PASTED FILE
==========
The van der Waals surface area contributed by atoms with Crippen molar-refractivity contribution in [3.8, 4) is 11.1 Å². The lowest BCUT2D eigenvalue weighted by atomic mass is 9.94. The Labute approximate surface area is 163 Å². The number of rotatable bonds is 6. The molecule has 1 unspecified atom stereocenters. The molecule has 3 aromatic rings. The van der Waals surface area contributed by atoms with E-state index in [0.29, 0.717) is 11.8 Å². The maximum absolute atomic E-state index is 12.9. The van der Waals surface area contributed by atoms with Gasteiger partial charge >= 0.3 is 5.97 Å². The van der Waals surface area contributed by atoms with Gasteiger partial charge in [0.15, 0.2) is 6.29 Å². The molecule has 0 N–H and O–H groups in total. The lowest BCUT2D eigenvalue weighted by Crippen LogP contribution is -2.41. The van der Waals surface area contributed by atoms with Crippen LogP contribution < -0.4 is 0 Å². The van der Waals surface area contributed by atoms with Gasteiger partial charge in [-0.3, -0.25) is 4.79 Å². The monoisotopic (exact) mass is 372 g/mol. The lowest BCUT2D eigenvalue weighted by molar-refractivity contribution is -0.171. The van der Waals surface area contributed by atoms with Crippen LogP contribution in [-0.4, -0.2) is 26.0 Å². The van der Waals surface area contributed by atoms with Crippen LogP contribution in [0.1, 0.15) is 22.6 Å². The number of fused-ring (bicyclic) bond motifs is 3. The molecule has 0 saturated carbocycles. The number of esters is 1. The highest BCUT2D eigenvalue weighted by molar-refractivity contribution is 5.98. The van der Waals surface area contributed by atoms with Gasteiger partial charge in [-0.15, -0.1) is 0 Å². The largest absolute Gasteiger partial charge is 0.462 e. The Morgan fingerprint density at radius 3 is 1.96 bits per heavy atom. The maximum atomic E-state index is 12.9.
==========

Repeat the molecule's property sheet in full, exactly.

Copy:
The van der Waals surface area contributed by atoms with Crippen molar-refractivity contribution in [3.8, 4) is 11.1 Å². The lowest BCUT2D eigenvalue weighted by atomic mass is 9.94. The Labute approximate surface area is 163 Å². The number of rotatable bonds is 6. The molecule has 1 unspecified atom stereocenters. The molecule has 3 aromatic rings. The van der Waals surface area contributed by atoms with E-state index in [0.29, 0.717) is 11.8 Å². The maximum absolute atomic E-state index is 12.9. The van der Waals surface area contributed by atoms with Gasteiger partial charge >= 0.3 is 5.97 Å². The van der Waals surface area contributed by atoms with Gasteiger partial charge in [0.15, 0.2) is 6.29 Å². The molecule has 0 N–H and O–H groups in total. The lowest BCUT2D eigenvalue weighted by Crippen LogP contribution is -2.41. The van der Waals surface area contributed by atoms with Crippen LogP contribution < -0.4 is 0 Å². The van der Waals surface area contributed by atoms with Gasteiger partial charge in [-0.3, -0.25) is 4.79 Å². The monoisotopic (exact) mass is 372 g/mol. The lowest BCUT2D eigenvalue weighted by molar-refractivity contribution is -0.171. The van der Waals surface area contributed by atoms with Crippen LogP contribution in [-0.4, -0.2) is 26.0 Å². The van der Waals surface area contributed by atoms with Crippen LogP contribution in [0.1, 0.15) is 22.6 Å². The number of fused-ring (bicyclic) bond motifs is 3. The molecule has 0 saturated carbocycles. The number of esters is 1. The highest BCUT2D eigenvalue weighted by molar-refractivity contribution is 5.98. The van der Waals surface area contributed by atoms with Gasteiger partial charge in [-0.15, -0.1) is 0 Å². The largest absolute Gasteiger partial charge is 0.462 e. The Morgan fingerprint density at radius 3 is 1.96 bits per heavy atom. The maximum atomic E-state index is 12.9.